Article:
Navigation Links
Computer simulations point to key molecular basis of cystic fibrosis
Date:2/29/2008

Researchers from the University of North Carolina at Chapel Hill have identified a key molecular mechanism that may account for the development of cystic fibrosis, which about 1 in 3000 children are born with in the US every year. The findings, published February 29 in the open-access journal PLoS Computational Biology, add new knowledge to understanding the development of this disease and may also point the way to new corrective treatments.

Cystic fibrosis (CF) is a fatal disease caused by a defective gene that produces a misshapen form of the cystic fibrosis transmembrane conductance regulator (CFTR) protein. People with cystic fibrosis do not have enough CFTR for their cells to work normally because their bodies quickly destroy the mutant protein. The deletion of this protein specifically occurs in a major domain of CFTR called NBD1. Earlier experimental studies have shown that the mutant NBD1 has an increased tendency to misfold, resulting in the premature degradation of CFTR.

In CF, the molecular basis of this increased misfolding tendency has remained elusive, said team leader Nikolay Dokholyan.

Understanding molecular etiology of the disease is a key step to developing pharmaceutical strategies to fight this disease, Dokholyan said.

Using molecular dynamics simulations, the researchers performed extensive simulations of how normal and mutant NBD1 folded. Molecular dynamics simulation is akin to a virtual experiment wherein atoms and molecules are allowed to evolve according to known physical laws. Using computers, this virtual experiment allows researchers to view how atoms actually move. These simulations, when applied to the NBD1 protein, showed that the disease-causing mutant exhibits a higher misfolding tendency.

More importantly, by comparing the structures of the normal and the mutant NBD1 domains as they fold, the authors were able to determine critical pairs of amino acid residues that must come together for NBD1 to fold correctly. These interactions are modulators of CFTR folding, and hence, they are potential modulators of CF.

Computer simulations approximate our understanding of natural phenomena. That our simulations correlated with known experimental studies is remarkable, Dokholyan said. More importantly, the molecular details of aberrant NBD1 folding provides guidance for the design of small molecule drugs to correct the most prevalent and pathogenic mutation in CFTR.


'/>"/>

Contact: Mary Kohut
Press@plos.org
415-568-3457
Public Library of Science
Source:Eurekalert

Related biology news :

1. Primate behavior explained by computer agents
2. Computer program traces ancestry using anonymous DNA samples
3. A computer for your mouse!
4. New approach builds better proteins inside a computer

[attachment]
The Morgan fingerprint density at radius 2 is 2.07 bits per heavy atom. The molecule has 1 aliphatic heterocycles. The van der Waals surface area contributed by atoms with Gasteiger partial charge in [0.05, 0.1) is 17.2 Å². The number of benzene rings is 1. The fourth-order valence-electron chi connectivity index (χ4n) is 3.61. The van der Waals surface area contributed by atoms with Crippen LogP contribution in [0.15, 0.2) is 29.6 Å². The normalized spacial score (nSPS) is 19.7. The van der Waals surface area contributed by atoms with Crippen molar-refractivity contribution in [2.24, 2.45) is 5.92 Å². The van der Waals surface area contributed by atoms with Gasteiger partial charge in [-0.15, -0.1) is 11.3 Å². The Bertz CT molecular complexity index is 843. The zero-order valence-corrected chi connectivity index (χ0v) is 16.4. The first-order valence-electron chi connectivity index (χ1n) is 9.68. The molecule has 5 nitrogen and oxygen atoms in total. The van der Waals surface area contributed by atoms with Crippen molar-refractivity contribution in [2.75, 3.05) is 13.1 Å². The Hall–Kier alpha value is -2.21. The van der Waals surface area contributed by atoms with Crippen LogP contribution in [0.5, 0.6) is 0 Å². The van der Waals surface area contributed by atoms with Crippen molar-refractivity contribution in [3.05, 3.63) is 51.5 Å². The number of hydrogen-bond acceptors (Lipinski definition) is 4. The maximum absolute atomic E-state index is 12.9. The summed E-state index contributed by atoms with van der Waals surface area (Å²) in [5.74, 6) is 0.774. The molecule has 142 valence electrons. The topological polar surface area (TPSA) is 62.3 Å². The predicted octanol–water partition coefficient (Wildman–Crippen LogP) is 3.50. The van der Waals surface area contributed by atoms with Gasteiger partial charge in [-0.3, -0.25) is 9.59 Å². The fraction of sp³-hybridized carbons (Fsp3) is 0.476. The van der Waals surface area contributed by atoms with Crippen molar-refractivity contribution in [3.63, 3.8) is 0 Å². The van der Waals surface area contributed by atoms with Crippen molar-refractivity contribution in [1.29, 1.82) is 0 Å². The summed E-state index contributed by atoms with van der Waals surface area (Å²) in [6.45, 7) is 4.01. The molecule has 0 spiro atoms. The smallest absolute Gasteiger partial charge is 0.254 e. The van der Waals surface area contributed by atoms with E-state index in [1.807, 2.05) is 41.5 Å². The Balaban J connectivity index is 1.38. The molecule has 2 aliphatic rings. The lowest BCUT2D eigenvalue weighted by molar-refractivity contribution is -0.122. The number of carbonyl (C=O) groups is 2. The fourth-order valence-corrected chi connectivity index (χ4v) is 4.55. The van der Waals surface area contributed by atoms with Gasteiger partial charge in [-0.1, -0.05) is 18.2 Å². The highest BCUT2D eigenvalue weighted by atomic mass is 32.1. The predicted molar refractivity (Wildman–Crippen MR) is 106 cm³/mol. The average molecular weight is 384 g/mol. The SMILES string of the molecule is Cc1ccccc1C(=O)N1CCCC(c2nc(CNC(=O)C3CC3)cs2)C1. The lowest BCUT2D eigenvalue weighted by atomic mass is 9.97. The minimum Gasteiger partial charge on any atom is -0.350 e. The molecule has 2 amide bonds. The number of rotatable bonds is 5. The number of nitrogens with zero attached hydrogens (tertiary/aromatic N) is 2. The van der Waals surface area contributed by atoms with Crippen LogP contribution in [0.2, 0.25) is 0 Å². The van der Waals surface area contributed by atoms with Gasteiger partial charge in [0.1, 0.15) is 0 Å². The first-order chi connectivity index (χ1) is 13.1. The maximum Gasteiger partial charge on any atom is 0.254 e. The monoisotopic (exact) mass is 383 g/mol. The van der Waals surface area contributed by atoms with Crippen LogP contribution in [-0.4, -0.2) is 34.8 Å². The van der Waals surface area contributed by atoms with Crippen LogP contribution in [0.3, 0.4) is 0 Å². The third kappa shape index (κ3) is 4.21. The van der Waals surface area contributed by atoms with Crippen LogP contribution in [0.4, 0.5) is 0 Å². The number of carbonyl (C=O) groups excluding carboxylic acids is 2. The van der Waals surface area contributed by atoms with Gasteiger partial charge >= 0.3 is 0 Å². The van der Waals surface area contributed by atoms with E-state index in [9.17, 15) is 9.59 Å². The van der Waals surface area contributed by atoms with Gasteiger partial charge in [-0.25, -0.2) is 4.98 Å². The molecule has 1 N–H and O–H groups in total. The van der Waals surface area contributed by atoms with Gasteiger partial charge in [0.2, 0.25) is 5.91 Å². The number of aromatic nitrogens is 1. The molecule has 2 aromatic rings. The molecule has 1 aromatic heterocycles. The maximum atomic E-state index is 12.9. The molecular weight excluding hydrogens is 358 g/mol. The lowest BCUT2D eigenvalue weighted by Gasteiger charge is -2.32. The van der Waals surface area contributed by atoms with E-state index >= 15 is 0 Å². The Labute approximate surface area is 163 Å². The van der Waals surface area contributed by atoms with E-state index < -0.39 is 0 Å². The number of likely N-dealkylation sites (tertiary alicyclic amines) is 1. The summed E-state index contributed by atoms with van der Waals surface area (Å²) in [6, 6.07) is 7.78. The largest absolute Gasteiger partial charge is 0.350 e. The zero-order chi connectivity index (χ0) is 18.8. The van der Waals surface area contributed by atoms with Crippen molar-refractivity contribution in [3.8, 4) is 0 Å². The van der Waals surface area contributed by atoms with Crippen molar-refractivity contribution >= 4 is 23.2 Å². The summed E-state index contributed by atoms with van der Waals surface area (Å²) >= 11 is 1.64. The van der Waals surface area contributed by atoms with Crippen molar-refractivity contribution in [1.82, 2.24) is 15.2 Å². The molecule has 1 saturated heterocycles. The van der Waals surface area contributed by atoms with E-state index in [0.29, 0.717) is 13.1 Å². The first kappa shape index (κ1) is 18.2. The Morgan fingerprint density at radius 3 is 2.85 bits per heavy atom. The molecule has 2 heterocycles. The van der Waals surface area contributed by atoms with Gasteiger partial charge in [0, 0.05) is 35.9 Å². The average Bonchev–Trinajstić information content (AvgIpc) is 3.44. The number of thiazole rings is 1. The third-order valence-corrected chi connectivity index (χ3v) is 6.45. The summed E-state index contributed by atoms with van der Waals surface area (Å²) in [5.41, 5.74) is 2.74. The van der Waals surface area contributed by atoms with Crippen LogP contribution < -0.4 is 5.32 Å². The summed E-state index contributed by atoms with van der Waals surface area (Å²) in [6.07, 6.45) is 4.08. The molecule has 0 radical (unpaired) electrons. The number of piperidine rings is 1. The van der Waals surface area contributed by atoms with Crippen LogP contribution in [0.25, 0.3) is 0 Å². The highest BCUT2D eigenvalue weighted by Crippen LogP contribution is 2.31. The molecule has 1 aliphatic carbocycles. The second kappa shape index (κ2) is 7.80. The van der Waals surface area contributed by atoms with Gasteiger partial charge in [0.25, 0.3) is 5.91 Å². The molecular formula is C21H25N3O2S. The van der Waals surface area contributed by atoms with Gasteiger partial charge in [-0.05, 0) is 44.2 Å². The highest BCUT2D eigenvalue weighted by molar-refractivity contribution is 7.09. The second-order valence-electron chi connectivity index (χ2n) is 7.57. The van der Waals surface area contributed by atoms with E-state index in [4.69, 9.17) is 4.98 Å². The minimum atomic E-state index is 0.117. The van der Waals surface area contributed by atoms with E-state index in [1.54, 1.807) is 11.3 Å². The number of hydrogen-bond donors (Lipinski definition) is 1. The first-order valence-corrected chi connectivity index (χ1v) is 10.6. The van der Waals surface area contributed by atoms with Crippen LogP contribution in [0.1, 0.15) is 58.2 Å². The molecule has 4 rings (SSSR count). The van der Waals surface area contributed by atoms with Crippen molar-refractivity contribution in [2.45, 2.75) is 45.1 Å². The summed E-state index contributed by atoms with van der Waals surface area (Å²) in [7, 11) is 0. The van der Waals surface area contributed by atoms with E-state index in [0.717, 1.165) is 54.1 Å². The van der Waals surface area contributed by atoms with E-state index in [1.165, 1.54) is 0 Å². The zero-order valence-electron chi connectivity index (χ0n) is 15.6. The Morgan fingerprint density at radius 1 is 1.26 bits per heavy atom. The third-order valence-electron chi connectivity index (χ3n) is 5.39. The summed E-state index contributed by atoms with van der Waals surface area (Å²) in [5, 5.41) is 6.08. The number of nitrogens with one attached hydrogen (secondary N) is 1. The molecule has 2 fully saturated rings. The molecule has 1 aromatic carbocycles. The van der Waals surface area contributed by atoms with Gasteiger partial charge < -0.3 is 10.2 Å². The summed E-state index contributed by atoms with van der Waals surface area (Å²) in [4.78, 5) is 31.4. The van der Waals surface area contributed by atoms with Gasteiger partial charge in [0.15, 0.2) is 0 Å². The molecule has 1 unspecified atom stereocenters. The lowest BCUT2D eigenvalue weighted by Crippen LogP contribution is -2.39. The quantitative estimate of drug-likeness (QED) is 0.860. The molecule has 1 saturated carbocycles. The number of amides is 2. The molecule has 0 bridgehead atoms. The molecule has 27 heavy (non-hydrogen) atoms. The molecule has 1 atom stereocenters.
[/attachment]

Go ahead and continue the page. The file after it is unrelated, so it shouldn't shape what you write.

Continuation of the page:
5. Computer solution to delivery problem
6. MSU researcher helps develop computer game for Ugandan children recovering from cerebral malaria
7. Improving detection of nuclear smuggling goal of computer model of mechanical engineer
8. Computer savvy canines
9. Brain-computer link systems on the brink of breakthrough, study finds
10. Computer learns dogspeak
11. Computer-based tool aids research, helps thwart questionable publication practices
Post Your Comments:
*Name:
*Comment:
*Email:
(Date:6/22/2016)... , June 22, 2016  The American College of ... Trade Show Executive Magazine as one of the fastest-growing ... May 25-27 at the Bellagio in Las Vegas ... the highest percentage of growth in each of the following ... exhibiting companies and number of attendees. The 2015 ACMG Annual ...
(Date:6/20/2016)... -- Securus Technologies, a leading provider of civil ... investigation, corrections and monitoring announced that after exhaustive ... the final acceptance by all three (3) Department ... (MAS) installed. Furthermore, Securus will have contracts for ... October, 2016. MAS distinguishes between legitimate wireless device ...
(Date:6/9/2016)... -- Paris Police Prefecture ... to ensure the safety of people and operations in several ... tournament Teleste, an international technology group specialised in ... that its video security solution will be utilised by ... safety across the country. The system roll-out is scheduled for ...
Breaking Biology News(10 mins):
(Date:6/23/2016)...  The Biodesign Challenge (BDC), a university competition that ... living systems and biotechnology, announced its winning teams at ... New York City . The teams, ... at MoMA,s Celeste Bartos Theater during the daylong summit. ... curator of architecture and design, and Suzanne Lee ...
(Date:6/23/2016)... ... 23, 2016 , ... In a new case report published today in STEM ... who developed lymphedema after being treated for breast cancer benefitted from an injection of ... dealing with this debilitating, frequent side effect of cancer treatment. , Lymphedema ...
(Date:6/23/2016)... On Wednesday, June 22, 2016, the ... the Dow Jones Industrial Average edged 0.27% lower to finish ... 0.17%. Stock-Callers.com has initiated coverage on the following equities: Infinity ... NKTR ), Aralez Pharmaceuticals Inc. (NASDAQ: ... ). Learn more about these stocks by accessing their free ...
(Date:6/23/2016)... -- Amgen (NASDAQ: AMGN ) today announced a ... sciences incubator to accelerate the development of new therapies ... QB3@953 was created to help high-potential life science and ... stage organizations - access to laboratory infrastructure. ... "Amgen Golden Ticket" awards, providing each winner with one ...
Breaking Biology Technology: